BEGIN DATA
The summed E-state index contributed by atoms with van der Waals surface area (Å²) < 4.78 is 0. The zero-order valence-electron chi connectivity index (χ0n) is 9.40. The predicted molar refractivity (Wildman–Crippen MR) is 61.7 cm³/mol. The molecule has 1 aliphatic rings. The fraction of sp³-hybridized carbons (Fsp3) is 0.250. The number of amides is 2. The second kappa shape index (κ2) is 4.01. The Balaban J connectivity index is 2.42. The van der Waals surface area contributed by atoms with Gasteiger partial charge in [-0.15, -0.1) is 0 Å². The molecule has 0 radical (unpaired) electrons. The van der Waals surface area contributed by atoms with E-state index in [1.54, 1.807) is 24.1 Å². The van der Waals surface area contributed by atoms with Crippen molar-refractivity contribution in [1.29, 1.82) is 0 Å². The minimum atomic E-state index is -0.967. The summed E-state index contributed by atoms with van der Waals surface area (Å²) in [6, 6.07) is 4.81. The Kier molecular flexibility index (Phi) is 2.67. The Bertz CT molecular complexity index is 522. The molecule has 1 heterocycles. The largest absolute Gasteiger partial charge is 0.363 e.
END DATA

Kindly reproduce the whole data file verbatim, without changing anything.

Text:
The summed E-state index contributed by atoms with van der Waals surface area (Å²) < 4.78 is 0. The zero-order valence-electron chi connectivity index (χ0n) is 9.40. The predicted molar refractivity (Wildman–Crippen MR) is 61.7 cm³/mol. The molecule has 1 aliphatic rings. The fraction of sp³-hybridized carbons (Fsp3) is 0.250. The number of amides is 2. The second kappa shape index (κ2) is 4.01. The Balaban J connectivity index is 2.42. The van der Waals surface area contributed by atoms with Gasteiger partial charge in [-0.15, -0.1) is 0 Å². The molecule has 0 radical (unpaired) electrons. The van der Waals surface area contributed by atoms with E-state index in [1.54, 1.807) is 24.1 Å². The van der Waals surface area contributed by atoms with Crippen molar-refractivity contribution in [1.29, 1.82) is 0 Å². The minimum atomic E-state index is -0.967. The summed E-state index contributed by atoms with van der Waals surface area (Å²) in [6, 6.07) is 4.81. The Kier molecular flexibility index (Phi) is 2.67. The Bertz CT molecular complexity index is 522. The molecule has 1 heterocycles. The largest absolute Gasteiger partial charge is 0.363 e.